British small and medium businesses are still struggling with late payments despite government promises to sort the issue out.
Small and medium enterprises(SMEs) in the UK are owed a total of £30.4bn. That figure has jumped £11bn in the last two years.
The average figure owed to small firms has actually fallen, but the number of firms suffering from late payments is up from 684,000 in 2008 to 1.085m this year.
The average firm is owed £28,000 this year compared to £38,000 last year, figures from Bacs reveal.
As pressure on credit continues the problem is only likely to get worse - almost a third of firms say cashflow problems are used as the most common excuse. Six per cent of firms are still relying on the old chestnut - "the cheque's in the post", which given the intermittent state of our postal service could be true for ever.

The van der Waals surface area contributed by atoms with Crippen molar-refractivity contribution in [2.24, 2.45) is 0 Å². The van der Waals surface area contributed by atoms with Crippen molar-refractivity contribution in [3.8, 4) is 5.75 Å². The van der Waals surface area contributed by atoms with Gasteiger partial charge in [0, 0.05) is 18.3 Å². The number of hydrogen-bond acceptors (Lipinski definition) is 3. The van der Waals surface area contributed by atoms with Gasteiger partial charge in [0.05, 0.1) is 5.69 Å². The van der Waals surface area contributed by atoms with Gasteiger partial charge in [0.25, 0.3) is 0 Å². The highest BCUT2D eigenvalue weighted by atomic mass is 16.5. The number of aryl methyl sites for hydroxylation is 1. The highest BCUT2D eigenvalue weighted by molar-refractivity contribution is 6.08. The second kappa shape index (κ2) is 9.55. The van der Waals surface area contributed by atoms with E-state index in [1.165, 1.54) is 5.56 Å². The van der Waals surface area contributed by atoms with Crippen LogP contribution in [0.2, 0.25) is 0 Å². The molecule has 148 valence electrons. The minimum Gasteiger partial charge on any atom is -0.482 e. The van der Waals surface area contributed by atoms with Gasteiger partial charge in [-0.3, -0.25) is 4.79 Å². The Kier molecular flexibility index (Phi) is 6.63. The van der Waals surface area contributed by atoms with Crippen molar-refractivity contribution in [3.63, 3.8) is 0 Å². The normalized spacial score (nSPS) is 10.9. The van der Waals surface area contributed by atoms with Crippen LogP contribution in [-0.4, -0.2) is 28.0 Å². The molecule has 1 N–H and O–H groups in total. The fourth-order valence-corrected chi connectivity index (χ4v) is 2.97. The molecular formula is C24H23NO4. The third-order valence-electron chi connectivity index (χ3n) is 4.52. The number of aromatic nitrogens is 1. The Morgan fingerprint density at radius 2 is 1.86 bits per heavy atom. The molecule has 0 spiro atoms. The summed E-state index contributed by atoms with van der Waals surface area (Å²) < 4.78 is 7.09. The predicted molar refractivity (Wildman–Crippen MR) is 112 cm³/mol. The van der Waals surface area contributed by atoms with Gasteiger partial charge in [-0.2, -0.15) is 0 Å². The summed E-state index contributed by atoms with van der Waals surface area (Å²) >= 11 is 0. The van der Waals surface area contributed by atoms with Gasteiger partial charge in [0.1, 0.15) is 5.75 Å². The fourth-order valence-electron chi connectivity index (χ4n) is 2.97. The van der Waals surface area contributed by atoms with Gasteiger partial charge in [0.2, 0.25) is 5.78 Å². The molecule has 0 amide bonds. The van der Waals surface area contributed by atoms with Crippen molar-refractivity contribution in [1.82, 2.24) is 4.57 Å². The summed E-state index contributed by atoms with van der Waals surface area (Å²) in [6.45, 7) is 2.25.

Just over half - 52 per cent - of firms said they would have to pay their invoices later if they were left waiting for payments.
Michael Chambers, managing director of Bacs said: "While many businesses which owe money to others do undoubtedly have problems in paying bills quickly, there is a question mark over those who may be ‘playing’ the system and delaying payment for as long as they can.”
Changes were made to encourage government departments to pay promptly in October last year. The Federation of Small Businesses has also waged a long war on the issue. In April it called for increased powers for Companies House which could name and shame repeat offenders.
Researchers for Bacs spoke to owners, MDs or FDs of 453 small and medium-sized firms. ®